– It could nevertheless have ‘read down’ the UN obligations even in Mr Nada’s case. This might have involved a judicial extension of the very limited exceptions allowed in the sanctions regime. But this would have been exceedingly difficult.

– It could also have ‘read down’ the ECHR. This it could have done either by denying that the case came within Swiss ‘jurisdiction’ for the purposes of Article, because the matter was determined by the UN. However, the Bosphorus case, another case on the application of UN sanctions by a state, would probably have precluded this. Or the Court could have found Articles 5 and 8 inapplicable on the facts of the case (for the purposes of Article 13, this would have required even denying an ‘arguable case’ under Article 8, which was problematic).

– If the conflict thus could have been avoided from neither the one side nor the other, the Court could have gone along with the Government and the Swiss Federal Court in holding that UN law took precedence over the ECHR. This was unlikely as a matter of judicial policy.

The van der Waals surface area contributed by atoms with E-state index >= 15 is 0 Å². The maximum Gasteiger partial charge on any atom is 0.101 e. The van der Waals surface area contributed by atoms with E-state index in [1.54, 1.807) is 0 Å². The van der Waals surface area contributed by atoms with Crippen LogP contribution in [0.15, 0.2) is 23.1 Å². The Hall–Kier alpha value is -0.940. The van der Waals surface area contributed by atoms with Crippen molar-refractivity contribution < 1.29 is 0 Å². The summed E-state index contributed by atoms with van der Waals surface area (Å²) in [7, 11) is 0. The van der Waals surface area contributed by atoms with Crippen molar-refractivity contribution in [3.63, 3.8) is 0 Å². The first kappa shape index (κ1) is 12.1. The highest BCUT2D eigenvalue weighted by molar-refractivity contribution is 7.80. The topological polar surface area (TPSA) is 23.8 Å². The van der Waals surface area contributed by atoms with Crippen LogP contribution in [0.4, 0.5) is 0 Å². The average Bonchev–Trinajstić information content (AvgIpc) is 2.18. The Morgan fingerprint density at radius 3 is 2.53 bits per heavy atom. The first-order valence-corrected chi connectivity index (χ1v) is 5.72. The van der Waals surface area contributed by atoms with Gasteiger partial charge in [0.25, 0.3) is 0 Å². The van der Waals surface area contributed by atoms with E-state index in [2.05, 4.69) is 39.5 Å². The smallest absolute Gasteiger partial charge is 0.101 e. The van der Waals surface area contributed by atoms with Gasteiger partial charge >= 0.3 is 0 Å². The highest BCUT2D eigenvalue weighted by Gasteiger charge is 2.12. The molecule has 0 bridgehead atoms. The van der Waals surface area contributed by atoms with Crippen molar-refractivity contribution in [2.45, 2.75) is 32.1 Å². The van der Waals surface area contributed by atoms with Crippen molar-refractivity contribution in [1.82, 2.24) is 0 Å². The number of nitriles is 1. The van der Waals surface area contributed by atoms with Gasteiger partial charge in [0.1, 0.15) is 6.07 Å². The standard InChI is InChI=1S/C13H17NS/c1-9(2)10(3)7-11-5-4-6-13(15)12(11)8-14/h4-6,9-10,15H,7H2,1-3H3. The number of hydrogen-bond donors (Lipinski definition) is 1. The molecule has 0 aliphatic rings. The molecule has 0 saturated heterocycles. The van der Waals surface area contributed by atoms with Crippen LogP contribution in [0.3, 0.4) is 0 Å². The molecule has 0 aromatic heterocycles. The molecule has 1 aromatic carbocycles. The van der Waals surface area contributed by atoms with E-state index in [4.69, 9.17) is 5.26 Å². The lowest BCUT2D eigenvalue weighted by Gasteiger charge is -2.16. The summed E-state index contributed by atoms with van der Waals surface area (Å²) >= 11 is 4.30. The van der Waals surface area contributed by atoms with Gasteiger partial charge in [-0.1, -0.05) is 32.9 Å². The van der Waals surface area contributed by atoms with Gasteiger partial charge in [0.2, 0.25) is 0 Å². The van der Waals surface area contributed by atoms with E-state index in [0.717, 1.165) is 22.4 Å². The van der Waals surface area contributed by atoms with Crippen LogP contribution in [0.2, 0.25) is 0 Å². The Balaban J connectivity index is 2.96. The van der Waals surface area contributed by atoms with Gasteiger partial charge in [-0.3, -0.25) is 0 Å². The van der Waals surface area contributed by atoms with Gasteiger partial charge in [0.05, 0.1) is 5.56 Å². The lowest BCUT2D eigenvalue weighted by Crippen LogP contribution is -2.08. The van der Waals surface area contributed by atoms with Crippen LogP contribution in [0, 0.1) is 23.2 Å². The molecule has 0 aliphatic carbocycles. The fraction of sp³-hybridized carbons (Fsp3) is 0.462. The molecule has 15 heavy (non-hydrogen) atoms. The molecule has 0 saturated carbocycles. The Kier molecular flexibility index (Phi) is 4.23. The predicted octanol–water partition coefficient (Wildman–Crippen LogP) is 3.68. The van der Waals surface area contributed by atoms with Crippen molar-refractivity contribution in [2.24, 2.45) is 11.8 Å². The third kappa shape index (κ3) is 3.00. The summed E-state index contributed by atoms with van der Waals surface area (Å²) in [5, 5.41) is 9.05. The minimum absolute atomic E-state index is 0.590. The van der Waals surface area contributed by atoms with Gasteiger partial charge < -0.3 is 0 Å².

– Instead, the Court could have been minded to follow the ECJ case of Kadi and Al Barakaat International Foundation v Council and Commission. There, the ECJ had declined to give precedence to UN law over the law of the EC/EU (which the Court of First Instance before it had done). The ECJ recast the relationship between EC/EU law and international law on a strict dualist model, thus subordinating the UN Charter to the law of the European Treaties, including fundamental rights law. The ECtHR was unlikely to do this, because the European Convention can by no stretch of the imagination be assimilated to a domestic system, separated from other international law by a dualists’ wall.

– The Court could also have followed the lead of the German Solange I case. This had held (until overtaken by Solange II) that for as long as (the German word ‘solange’ means ‘as long as’) the then EEC did not have a satisfactory body of human rights law, the German Federal Constitutional Court would exercise its competence to review EEC acts under the human rights provisions of the German Basic Law. (Solange II then reversed this position, holding that the German court would not exercise its competence for as long as the EEC retained its body of fundamental rights – which the ECJ had in the meantime created.)


In the event, the European Court did not take any of these positions (except, in part, the first). It is noteworthy, however, that Judge Malinverni (still sitting for Switzerland in this case, but no longer on the Court) advocated a Solange I solution in his Concurring Opinion.

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Assisted Suicide, The Courts and the ECHR